Climbing robot melts and cools plastic to get its footing

We’ve seen plenty of robotsscalewalls over the years, from models that emit supersonic streams of air to gecko-inspired creations, but few can carry more than their own weight, much less handle rough terrain. Enter this unique Swiss-made machine, which handles both tasks with aplomb thanks to the rapid melting and cooling of its thermoplastic adhesive feet. Created by the whiz kids over at the Swiss Federal Institute of Technology, the plastic compounds in the contraption’s tootsies melt at around 70 degrees Celsius (158 Fahrenheit), where they’re tacky enough to stick and fill surface gaps. If the bot needs to take a step forward, a thermoelectric effect kicks in to cool the plastics down, detaching the foot in the process. Repeat the motion several times and you get a tiny climbing critter that’s able to carry about six to seven times its own weight over complex surfaces, a feat that’s sure to be of actual use someday. It’s certainly more practical, though a lot less fun, than one that mixes cocktails. Go on after the break to see the little climber in action.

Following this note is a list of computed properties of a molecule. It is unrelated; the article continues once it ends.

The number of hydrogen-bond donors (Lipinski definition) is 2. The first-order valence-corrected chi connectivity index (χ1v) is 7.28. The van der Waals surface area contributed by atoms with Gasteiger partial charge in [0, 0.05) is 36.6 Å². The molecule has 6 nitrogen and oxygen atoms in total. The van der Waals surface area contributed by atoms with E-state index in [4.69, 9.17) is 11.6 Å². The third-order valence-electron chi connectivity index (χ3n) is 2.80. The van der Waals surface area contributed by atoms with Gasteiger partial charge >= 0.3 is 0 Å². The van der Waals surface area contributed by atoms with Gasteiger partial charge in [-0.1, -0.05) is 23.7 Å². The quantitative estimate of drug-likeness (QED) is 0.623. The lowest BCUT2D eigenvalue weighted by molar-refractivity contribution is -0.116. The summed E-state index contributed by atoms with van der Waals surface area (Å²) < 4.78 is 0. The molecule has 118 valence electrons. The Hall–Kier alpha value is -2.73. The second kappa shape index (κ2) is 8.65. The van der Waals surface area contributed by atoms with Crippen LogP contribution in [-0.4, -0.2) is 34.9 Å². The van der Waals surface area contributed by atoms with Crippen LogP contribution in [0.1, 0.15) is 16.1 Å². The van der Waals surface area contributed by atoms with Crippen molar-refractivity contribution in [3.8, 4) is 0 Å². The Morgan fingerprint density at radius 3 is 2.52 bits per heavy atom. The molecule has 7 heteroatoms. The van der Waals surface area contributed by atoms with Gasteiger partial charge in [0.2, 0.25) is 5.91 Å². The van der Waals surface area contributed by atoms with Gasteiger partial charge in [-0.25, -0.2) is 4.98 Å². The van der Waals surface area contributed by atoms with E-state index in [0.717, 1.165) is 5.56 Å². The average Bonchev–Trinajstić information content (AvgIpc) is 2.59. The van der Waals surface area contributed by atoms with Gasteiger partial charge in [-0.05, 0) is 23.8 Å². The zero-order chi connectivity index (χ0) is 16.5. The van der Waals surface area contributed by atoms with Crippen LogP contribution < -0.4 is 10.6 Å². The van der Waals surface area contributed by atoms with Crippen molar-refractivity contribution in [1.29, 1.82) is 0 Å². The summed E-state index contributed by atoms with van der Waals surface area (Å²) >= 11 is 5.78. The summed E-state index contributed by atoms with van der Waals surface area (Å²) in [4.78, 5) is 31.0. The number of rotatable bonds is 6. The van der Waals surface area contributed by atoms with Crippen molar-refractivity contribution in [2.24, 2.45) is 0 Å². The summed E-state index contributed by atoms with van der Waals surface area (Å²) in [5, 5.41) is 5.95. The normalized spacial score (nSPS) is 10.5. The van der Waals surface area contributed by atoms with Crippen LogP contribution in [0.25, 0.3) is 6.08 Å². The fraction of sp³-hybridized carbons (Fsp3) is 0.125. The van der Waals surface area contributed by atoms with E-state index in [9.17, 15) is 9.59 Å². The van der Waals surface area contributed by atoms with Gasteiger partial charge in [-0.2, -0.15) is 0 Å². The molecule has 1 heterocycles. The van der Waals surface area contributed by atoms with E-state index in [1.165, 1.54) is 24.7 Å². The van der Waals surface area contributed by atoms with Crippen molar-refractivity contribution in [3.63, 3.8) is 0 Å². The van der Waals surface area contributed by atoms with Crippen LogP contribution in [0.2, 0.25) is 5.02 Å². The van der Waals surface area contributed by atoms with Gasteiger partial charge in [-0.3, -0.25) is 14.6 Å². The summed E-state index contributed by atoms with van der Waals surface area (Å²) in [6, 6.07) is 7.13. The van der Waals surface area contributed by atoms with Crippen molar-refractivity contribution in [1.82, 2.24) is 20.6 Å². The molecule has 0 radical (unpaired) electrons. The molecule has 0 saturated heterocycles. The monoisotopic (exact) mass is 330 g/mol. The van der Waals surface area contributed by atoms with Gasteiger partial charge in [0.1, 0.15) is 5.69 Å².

Filed under: Robots, Alt


Source:IEEE Explore, New Scientist

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